The Right to Monitor

The general atmosphere of fear during the 1996-97 crisis restricted the work of domestic human rights organizations, but there were no direct attempts by the government to hinder their work. Before and during the crisis, however, critical human rights groups came under constant attack in the state-run media for being "communists" or "enemies of the state." The June 28 elections were monitored freely by local and foreign organizations, both governmental and nongovernmental.

Since the elections, Human Rights Watch/Helsinki is not aware of any government attempts to restrict local or international human rights groups. However, on June 30, a Human Rights Watch/Helsinki representative was struck once during a press conference of the Democratic Party by an unidentified person believed to be a supporter of the DP. In early July, a member of the British Helsinki Human Rights Group, an organization that has supported Berisha and the DP, was reportedly shot at by an unknown assailant as he sat in a cafe with Tritan Shehu, the former foreign minister and DP secretary general.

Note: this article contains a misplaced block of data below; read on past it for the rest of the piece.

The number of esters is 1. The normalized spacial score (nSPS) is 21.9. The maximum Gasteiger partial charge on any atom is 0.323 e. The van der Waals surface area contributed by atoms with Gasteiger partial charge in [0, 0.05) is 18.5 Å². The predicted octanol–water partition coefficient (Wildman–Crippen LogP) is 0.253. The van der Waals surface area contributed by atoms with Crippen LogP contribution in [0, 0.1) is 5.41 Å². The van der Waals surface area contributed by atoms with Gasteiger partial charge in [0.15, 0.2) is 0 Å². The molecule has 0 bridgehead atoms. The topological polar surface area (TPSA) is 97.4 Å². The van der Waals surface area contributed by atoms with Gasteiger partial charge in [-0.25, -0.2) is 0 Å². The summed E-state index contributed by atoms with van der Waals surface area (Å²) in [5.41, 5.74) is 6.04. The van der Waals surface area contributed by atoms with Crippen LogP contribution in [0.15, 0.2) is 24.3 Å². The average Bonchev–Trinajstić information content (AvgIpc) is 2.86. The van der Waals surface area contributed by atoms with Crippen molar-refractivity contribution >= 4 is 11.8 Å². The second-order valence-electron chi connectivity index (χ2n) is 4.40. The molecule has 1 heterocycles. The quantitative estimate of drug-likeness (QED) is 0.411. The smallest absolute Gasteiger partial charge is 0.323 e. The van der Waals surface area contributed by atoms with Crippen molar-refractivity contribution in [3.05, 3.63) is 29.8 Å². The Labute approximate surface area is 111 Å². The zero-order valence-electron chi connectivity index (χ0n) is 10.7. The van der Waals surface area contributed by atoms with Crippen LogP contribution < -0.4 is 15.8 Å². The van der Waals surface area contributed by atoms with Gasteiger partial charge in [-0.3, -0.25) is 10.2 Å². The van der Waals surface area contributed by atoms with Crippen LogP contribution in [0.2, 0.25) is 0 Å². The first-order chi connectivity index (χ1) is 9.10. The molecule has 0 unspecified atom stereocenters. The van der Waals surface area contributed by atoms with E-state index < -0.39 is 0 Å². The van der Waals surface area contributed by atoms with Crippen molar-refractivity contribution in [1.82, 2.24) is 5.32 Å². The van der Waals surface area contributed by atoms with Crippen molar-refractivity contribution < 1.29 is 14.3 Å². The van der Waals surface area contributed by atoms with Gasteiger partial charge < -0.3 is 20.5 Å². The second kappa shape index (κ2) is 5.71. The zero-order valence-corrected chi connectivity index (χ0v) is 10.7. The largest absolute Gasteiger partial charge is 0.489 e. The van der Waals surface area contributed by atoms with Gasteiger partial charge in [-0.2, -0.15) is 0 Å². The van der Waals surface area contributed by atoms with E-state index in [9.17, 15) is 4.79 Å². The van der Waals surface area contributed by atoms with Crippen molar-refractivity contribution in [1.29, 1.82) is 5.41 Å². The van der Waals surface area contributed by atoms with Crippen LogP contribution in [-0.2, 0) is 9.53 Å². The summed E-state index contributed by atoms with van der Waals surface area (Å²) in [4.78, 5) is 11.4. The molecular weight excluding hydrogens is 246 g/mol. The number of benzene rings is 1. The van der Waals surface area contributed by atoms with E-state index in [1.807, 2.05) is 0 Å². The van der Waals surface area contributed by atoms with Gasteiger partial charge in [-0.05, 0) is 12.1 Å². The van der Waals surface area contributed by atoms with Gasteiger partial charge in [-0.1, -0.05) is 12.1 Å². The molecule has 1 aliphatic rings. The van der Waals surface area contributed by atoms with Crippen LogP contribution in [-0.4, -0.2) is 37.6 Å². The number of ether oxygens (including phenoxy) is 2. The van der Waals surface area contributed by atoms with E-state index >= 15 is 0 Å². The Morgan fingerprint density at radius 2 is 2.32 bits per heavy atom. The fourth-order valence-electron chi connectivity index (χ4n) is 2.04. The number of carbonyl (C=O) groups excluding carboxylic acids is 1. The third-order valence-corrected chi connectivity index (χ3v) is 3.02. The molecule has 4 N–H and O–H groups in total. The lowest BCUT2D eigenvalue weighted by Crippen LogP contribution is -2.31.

The Role of the

International Community


The international community bears some responsibility for the crisis in Albania. Eager for an ally in the region during the war in Bosnia, the United States and West European governments, especially Italy, provided high levels of political and economic support to Berisha's government from 1991-96 despite the human rights abuses and corruption that were taking place. The European Union provided more aid per capita to Albania (U.S. $560 million since 1990) than to any other East European country, even though the E.U.'s Trade and Cooperation Agreement with Albania was conditioned on "respect for democratic principles and human rights." The Council of Europe, especially the head of the Parliamentary Assembly, Leni Fischer, failed to criticize the government- and even praised Berisha-despite the ongoing violations. Such unqualified support, without regard for the Albanian government's human rights record, helped Berisha dismantle all viable political forces in the country, some of which were more moderate and democratic minded.